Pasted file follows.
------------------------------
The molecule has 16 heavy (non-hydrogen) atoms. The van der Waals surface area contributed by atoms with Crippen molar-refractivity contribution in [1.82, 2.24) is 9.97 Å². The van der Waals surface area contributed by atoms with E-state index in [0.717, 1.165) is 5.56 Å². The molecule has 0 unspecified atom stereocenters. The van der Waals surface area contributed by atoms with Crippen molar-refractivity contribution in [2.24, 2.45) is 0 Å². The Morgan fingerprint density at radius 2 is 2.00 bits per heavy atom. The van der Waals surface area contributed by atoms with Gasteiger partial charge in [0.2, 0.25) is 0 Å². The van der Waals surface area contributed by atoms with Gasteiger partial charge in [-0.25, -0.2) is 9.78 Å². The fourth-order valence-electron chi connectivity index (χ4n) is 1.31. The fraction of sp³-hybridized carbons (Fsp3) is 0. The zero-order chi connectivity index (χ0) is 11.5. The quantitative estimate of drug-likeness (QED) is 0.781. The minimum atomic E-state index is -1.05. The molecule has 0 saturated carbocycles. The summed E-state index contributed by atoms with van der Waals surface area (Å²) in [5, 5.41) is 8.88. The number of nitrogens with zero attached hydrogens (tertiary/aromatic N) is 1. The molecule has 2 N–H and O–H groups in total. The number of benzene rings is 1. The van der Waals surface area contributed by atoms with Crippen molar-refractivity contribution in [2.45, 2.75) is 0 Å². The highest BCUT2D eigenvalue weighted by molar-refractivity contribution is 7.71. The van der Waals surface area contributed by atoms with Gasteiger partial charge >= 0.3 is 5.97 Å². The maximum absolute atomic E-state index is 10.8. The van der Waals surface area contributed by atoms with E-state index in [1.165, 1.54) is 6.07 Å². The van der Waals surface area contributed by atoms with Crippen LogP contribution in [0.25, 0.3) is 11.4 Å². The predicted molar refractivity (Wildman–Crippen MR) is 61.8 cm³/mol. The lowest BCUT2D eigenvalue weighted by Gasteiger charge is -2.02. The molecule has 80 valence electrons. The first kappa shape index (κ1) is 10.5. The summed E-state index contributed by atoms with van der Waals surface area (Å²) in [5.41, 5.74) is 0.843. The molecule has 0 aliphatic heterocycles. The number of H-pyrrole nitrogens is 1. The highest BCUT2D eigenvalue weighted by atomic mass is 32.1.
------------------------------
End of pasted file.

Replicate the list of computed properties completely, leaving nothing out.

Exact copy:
The molecule has 16 heavy (non-hydrogen) atoms. The van der Waals surface area contributed by atoms with Crippen molar-refractivity contribution in [1.82, 2.24) is 9.97 Å². The van der Waals surface area contributed by atoms with E-state index in [0.717, 1.165) is 5.56 Å². The molecule has 0 unspecified atom stereocenters. The van der Waals surface area contributed by atoms with Crippen molar-refractivity contribution in [2.24, 2.45) is 0 Å². The Morgan fingerprint density at radius 2 is 2.00 bits per heavy atom. The van der Waals surface area contributed by atoms with Gasteiger partial charge in [0.2, 0.25) is 0 Å². The van der Waals surface area contributed by atoms with Gasteiger partial charge in [-0.25, -0.2) is 9.78 Å². The fourth-order valence-electron chi connectivity index (χ4n) is 1.31. The fraction of sp³-hybridized carbons (Fsp3) is 0. The zero-order chi connectivity index (χ0) is 11.5. The quantitative estimate of drug-likeness (QED) is 0.781. The minimum atomic E-state index is -1.05. The molecule has 0 saturated carbocycles. The summed E-state index contributed by atoms with van der Waals surface area (Å²) in [5, 5.41) is 8.88. The number of nitrogens with zero attached hydrogens (tertiary/aromatic N) is 1. The molecule has 2 N–H and O–H groups in total. The number of benzene rings is 1. The van der Waals surface area contributed by atoms with Crippen molar-refractivity contribution in [2.45, 2.75) is 0 Å². The highest BCUT2D eigenvalue weighted by molar-refractivity contribution is 7.71. The van der Waals surface area contributed by atoms with Gasteiger partial charge >= 0.3 is 5.97 Å². The maximum absolute atomic E-state index is 10.8. The van der Waals surface area contributed by atoms with E-state index in [1.165, 1.54) is 6.07 Å². The van der Waals surface area contributed by atoms with Crippen LogP contribution in [0.25, 0.3) is 11.4 Å². The predicted molar refractivity (Wildman–Crippen MR) is 61.8 cm³/mol. The lowest BCUT2D eigenvalue weighted by Gasteiger charge is -2.02. The molecule has 80 valence electrons. The first kappa shape index (κ1) is 10.5. The summed E-state index contributed by atoms with van der Waals surface area (Å²) in [5.41, 5.74) is 0.843. The molecule has 0 aliphatic heterocycles. The number of H-pyrrole nitrogens is 1. The highest BCUT2D eigenvalue weighted by atomic mass is 32.1.